Rowland D. Stanfield, Sr

Rowland Stanfield’s influence on the Quarter Horse industry had such an impact that ten years after he left the business Jim Scarborough, from The Quarter Horse Journal, wrote an extensive article about him.

Some called him the first of the big spenders. Others called him reckless. He was probably a little of both but the truth is that Rowland Stanfield was a shrewd businessman who believed in the future of running Quarter Horses and had the guts to put his money where his mouth was.


Rowland “Stan” Stanfield was in the Quarter Horse business in a big way for a relatively short time. He operated his Stanfield Stallion Station in Broken Arrow, OK from 1958 through September 11, 1962 and the impact he left on the industry is still being felt today. A decade or more after he left the business his dollar sign S brand could still be found on some of the top-flight stallions and mares around the country. He was a fun loving, generous man, but when it came down to business he was always thinking about the future of the industry.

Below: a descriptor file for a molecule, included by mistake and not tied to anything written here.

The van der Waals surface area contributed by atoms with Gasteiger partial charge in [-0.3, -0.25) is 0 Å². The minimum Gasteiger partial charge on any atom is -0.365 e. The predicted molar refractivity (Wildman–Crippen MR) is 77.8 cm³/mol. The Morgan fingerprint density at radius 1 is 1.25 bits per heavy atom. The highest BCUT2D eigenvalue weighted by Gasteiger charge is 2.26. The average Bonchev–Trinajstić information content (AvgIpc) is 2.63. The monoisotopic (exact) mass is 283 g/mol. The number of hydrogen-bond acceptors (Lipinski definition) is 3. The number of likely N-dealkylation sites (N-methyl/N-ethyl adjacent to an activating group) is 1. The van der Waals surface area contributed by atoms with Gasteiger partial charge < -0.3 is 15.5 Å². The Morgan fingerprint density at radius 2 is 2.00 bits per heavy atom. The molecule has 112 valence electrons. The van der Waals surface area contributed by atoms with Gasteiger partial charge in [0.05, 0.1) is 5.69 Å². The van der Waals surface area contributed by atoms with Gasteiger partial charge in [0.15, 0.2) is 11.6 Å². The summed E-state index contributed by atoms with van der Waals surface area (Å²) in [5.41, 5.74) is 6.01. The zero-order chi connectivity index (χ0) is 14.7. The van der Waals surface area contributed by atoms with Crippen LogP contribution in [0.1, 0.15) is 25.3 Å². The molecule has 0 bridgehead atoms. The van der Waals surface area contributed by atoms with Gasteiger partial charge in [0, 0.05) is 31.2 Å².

When Stanfield came on the scene in 1958, the Quarter Horse world was at an important crossroad.  Three Bars and Top Deck blood had taken the Quarter Horse tracks by storm, much to the consternation of some, but the squat, bulldog type horses were still winning the halter shows. Many horsemen were in doubt as to which way to breed, the longer, streamlined Quarter Horse or the blockier built Quarter Horse.

Stanfield showed them the way. Part of his theory was that a good horse is a good horse regardless of breeding.  Stanfield, whether he was actually thinking of it in this manner or not, directed the Quarter Horse public to both racing and halter horses.

In addition to uncertainty about body type, there was also much apprehension among breeders and owners as to what a horse was worth. Again, Stanfield led the way.  He bought horses as cheaply as possible, but he bought with confidence and didn’t let price get in the way of owning what he thought was a good horse.

Well-known names owned by Stanfield in the halter class were Poco Chata by Poco Bueno, Ace’s Loeleta by Moore’s Ace; Tamet, winner of 44 Grand Championships, Strummer by Pretty Buck and never defeated Grand Champion Hot Shot B. Stanfield definitely led the way in halter classes all over the country with these and other horses.